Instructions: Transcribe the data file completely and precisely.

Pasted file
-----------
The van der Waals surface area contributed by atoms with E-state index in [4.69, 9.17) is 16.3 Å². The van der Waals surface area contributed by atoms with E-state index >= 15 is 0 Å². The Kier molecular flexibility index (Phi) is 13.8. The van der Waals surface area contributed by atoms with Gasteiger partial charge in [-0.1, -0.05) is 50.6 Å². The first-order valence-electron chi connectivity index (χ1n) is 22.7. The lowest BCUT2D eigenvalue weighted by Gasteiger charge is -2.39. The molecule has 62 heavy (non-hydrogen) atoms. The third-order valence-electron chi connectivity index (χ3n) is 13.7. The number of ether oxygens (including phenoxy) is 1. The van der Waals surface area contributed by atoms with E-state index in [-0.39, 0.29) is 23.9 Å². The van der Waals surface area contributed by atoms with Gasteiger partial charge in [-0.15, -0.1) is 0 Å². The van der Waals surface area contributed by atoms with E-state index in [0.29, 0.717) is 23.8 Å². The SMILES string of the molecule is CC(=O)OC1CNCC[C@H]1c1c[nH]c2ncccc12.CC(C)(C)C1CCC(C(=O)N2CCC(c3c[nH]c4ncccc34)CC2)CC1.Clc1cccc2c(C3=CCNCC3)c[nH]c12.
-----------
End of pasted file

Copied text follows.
The van der Waals surface area contributed by atoms with E-state index in [4.69, 9.17) is 16.3 Å². The van der Waals surface area contributed by atoms with E-state index >= 15 is 0 Å². The Kier molecular flexibility index (Phi) is 13.8. The van der Waals surface area contributed by atoms with Gasteiger partial charge in [-0.1, -0.05) is 50.6 Å². The first-order valence-electron chi connectivity index (χ1n) is 22.7. The lowest BCUT2D eigenvalue weighted by Gasteiger charge is -2.39. The molecule has 62 heavy (non-hydrogen) atoms. The third-order valence-electron chi connectivity index (χ3n) is 13.7. The number of ether oxygens (including phenoxy) is 1. The van der Waals surface area contributed by atoms with E-state index in [-0.39, 0.29) is 23.9 Å². The van der Waals surface area contributed by atoms with Gasteiger partial charge in [-0.15, -0.1) is 0 Å². The van der Waals surface area contributed by atoms with E-state index in [0.29, 0.717) is 23.8 Å². The SMILES string of the molecule is CC(=O)OC1CNCC[C@H]1c1c[nH]c2ncccc12.CC(C)(C)C1CCC(C(=O)N2CCC(c3c[nH]c4ncccc34)CC2)CC1.Clc1cccc2c(C3=CCNCC3)c[nH]c12.